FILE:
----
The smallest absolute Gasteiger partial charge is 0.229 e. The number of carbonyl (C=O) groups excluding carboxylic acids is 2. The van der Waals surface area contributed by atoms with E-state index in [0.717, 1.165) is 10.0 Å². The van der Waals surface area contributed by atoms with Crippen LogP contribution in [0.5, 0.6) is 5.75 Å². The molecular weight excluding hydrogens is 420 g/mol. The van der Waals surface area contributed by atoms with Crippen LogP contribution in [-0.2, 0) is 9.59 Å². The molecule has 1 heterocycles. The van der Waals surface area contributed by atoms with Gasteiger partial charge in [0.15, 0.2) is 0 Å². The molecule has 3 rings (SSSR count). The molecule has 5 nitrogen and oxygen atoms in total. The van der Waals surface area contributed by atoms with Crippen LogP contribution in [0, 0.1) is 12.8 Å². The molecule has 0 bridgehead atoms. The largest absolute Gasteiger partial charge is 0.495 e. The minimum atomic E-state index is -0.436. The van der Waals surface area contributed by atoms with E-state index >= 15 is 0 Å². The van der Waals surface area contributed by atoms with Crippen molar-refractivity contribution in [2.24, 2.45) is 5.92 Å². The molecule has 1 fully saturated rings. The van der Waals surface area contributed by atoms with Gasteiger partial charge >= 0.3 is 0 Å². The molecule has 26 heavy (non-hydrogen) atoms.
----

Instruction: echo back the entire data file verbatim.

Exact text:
The smallest absolute Gasteiger partial charge is 0.229 e. The number of carbonyl (C=O) groups excluding carboxylic acids is 2. The van der Waals surface area contributed by atoms with E-state index in [0.717, 1.165) is 10.0 Å². The van der Waals surface area contributed by atoms with Crippen LogP contribution in [0.5, 0.6) is 5.75 Å². The molecular weight excluding hydrogens is 420 g/mol. The van der Waals surface area contributed by atoms with Crippen LogP contribution in [-0.2, 0) is 9.59 Å². The molecule has 1 heterocycles. The van der Waals surface area contributed by atoms with Gasteiger partial charge in [0.15, 0.2) is 0 Å². The molecule has 3 rings (SSSR count). The molecule has 5 nitrogen and oxygen atoms in total. The van der Waals surface area contributed by atoms with Crippen LogP contribution in [0, 0.1) is 12.8 Å². The molecule has 0 bridgehead atoms. The largest absolute Gasteiger partial charge is 0.495 e. The minimum atomic E-state index is -0.436. The van der Waals surface area contributed by atoms with E-state index >= 15 is 0 Å². The van der Waals surface area contributed by atoms with Crippen molar-refractivity contribution in [2.24, 2.45) is 5.92 Å². The molecule has 1 fully saturated rings. The van der Waals surface area contributed by atoms with Gasteiger partial charge >= 0.3 is 0 Å². The molecule has 26 heavy (non-hydrogen) atoms.